Lucinda Elliot

Review of ‘When the Moon Whispers’ by Rebecca Lochlann: Brilliant and Dramatic

I was immediately drawn into this epic series, by the first book, which takes place in Bronze Age Greece. I was entranced by the unusual combination of outstanding historical research, excellent writing style, intriguing characters and exciting theme. Since then, and I have been eagerly following the progress of this saga of a battle between the forces of matriarchy and patriarchy.
I was looking forward to this latest, which clearly was going to have the definitiveclash between the protagonists. I am happy to say that it brings the underlying conflict of the earlier books to an explosive, harrowing, cathartic and satisfying conclusion.
I wrote of the ending of the third book in the Greek part of the series, ‘In the Moon of Asterion’ that the climatic ending there was ‘like a series of fireworks set off’. That if even more true in this one. I anticipate, but want to assure the reader that she or he won’t be disappointed.
Back in Bronze Age Crete, the patriarchal invader, the hubristic and swaggeringly macho Prince of Mycenae Chrysaleon, was given the choice between joining the matriarchal Queen Aridela in progressing humanity’s future towards peace and co-operation between male and female, or defying the will of the Goddess Athene and playing a key part in plunging it into suffering, conflict and the oppression of woman.
He was too obsessed with power to be able to resist the latter course. Aided by his determined toady, the magically skilled Alixaire,he schemed to overthrow female rule in Crete. The youthful and gullible Aridela allowed herself to be blinded by her infatuation with him into falling for his schemes. Though drawn by her equally strong feelings for his illegitimate half-brother Menoetius – who inherited faith in the Goddess religion from his sorceress mother – Aridela allows herself to stay oblivious to Chrysaleon’s devious schemes, fired by his underlying contempt for all women but herself. She choses him above Menoetius, as the austure warrior, terribly scarred from a savaging by a lion, could not rival Chrysaleon’s appeal for a young girl.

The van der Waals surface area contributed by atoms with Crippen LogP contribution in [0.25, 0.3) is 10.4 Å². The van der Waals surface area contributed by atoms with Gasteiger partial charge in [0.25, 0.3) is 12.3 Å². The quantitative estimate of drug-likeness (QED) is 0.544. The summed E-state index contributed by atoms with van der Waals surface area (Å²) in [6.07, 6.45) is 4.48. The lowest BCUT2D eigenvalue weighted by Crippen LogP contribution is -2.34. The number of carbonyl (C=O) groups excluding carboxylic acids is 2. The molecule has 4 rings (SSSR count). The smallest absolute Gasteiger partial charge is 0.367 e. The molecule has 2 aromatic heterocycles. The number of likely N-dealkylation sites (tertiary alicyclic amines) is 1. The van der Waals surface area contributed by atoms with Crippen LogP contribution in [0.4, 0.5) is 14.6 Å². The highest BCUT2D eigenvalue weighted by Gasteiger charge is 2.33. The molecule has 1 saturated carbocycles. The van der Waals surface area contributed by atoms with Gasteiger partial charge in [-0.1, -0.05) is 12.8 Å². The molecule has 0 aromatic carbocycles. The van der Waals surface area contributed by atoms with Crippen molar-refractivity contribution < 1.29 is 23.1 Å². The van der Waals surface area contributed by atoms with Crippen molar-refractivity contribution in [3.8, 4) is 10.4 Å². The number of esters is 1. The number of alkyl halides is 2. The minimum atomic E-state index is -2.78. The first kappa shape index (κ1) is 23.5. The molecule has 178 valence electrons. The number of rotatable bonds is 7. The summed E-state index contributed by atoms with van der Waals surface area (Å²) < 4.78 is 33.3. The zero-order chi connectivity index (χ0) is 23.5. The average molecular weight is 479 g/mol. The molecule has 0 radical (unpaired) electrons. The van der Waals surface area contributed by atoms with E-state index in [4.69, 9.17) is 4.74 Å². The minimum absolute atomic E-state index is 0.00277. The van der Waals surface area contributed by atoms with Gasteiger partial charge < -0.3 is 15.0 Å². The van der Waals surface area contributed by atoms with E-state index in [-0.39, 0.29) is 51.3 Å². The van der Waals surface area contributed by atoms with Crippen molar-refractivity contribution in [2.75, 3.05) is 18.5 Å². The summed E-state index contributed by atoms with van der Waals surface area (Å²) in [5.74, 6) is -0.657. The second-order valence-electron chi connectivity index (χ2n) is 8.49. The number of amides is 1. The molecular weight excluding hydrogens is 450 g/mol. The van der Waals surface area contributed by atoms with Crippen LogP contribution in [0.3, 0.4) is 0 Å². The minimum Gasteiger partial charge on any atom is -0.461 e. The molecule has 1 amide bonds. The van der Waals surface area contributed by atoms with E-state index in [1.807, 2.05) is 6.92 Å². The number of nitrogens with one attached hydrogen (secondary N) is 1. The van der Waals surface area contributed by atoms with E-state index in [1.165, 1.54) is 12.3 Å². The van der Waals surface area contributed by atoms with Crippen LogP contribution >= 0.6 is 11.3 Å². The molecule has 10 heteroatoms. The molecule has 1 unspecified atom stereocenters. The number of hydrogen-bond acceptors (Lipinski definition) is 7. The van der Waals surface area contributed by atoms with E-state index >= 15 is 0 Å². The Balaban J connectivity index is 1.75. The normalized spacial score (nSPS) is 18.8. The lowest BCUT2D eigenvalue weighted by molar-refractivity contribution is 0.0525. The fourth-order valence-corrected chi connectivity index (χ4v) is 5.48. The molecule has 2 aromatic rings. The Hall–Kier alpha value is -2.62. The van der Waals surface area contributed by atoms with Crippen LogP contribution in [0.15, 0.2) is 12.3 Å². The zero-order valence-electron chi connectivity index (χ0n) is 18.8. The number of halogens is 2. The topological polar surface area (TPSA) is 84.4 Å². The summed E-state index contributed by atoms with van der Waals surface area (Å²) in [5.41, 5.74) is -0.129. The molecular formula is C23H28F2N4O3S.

Certainly, the two half-brothers were strangely linked even before birth, seemingly conceived in tandem on the same night, with hints of some form of sorcery by Menoetius’ s mother, and born during a terrible thunder storm. Sometimes they seem like two falsely opposing halves of one coin:
“She used the holy mushroom, that which priestesses call cara. She dried it, ground it up, and mixed it into the barley cake Idómeneus shared with his queen every evening. Deep in the night, she slipped into their bed and woke them with kisses. Idómeneus bragged about it.He said his queen awakened him desiring love, and that Sorcha joined them; though the queen hated her and wanted her dead, that night she kissed Sorcha, and both women together pleasured him. He laughed about it, and said he wasn’t sure if it was real…’
This linked fate is a theme that will repeat itself constantly through the incarnations through which these three must pass as reincarnations of these three original personalities.Athene has willed that history, propelled on its way by the mistaken decisions of these three initiators, must now follow its course until they all embrace their true destiny.